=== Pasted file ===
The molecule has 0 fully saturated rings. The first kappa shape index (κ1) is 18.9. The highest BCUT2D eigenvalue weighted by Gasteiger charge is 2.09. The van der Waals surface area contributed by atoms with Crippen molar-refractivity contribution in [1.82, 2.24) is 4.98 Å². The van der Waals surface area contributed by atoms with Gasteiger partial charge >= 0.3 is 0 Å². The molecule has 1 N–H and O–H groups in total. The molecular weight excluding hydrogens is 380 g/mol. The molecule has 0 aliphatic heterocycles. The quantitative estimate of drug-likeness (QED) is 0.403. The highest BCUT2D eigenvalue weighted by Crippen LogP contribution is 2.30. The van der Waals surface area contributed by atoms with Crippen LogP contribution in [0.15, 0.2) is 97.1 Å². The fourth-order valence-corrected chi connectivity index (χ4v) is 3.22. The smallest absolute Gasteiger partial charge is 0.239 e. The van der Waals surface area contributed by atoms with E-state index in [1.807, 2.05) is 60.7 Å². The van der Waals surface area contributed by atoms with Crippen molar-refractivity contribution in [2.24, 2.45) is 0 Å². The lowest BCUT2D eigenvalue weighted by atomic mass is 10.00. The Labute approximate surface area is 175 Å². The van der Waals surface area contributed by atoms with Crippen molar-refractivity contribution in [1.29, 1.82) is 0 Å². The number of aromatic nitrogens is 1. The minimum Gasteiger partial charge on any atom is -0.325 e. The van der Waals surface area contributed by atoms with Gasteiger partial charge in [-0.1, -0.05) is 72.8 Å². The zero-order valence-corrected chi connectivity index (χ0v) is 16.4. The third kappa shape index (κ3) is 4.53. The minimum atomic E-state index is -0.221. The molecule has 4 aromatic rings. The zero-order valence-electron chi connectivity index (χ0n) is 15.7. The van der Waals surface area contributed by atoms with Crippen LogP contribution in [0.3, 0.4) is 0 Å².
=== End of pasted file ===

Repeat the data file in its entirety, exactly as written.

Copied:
The molecule has 0 fully saturated rings. The first kappa shape index (κ1) is 18.9. The highest BCUT2D eigenvalue weighted by Gasteiger charge is 2.09. The van der Waals surface area contributed by atoms with Crippen molar-refractivity contribution in [1.82, 2.24) is 4.98 Å². The van der Waals surface area contributed by atoms with Gasteiger partial charge >= 0.3 is 0 Å². The molecule has 1 N–H and O–H groups in total. The molecular weight excluding hydrogens is 380 g/mol. The molecule has 0 aliphatic heterocycles. The quantitative estimate of drug-likeness (QED) is 0.403. The highest BCUT2D eigenvalue weighted by Crippen LogP contribution is 2.30. The van der Waals surface area contributed by atoms with Crippen LogP contribution in [0.15, 0.2) is 97.1 Å². The fourth-order valence-corrected chi connectivity index (χ4v) is 3.22. The smallest absolute Gasteiger partial charge is 0.239 e. The van der Waals surface area contributed by atoms with E-state index in [1.807, 2.05) is 60.7 Å². The van der Waals surface area contributed by atoms with Crippen molar-refractivity contribution in [2.24, 2.45) is 0 Å². The lowest BCUT2D eigenvalue weighted by atomic mass is 10.00. The Labute approximate surface area is 175 Å². The van der Waals surface area contributed by atoms with Crippen molar-refractivity contribution in [1.29, 1.82) is 0 Å². The number of aromatic nitrogens is 1. The minimum Gasteiger partial charge on any atom is -0.325 e. The van der Waals surface area contributed by atoms with Gasteiger partial charge in [-0.1, -0.05) is 72.8 Å². The zero-order valence-corrected chi connectivity index (χ0v) is 16.4. The third kappa shape index (κ3) is 4.53. The minimum atomic E-state index is -0.221. The molecule has 4 aromatic rings. The zero-order valence-electron chi connectivity index (χ0n) is 15.7. The van der Waals surface area contributed by atoms with Crippen LogP contribution in [0.3, 0.4) is 0 Å².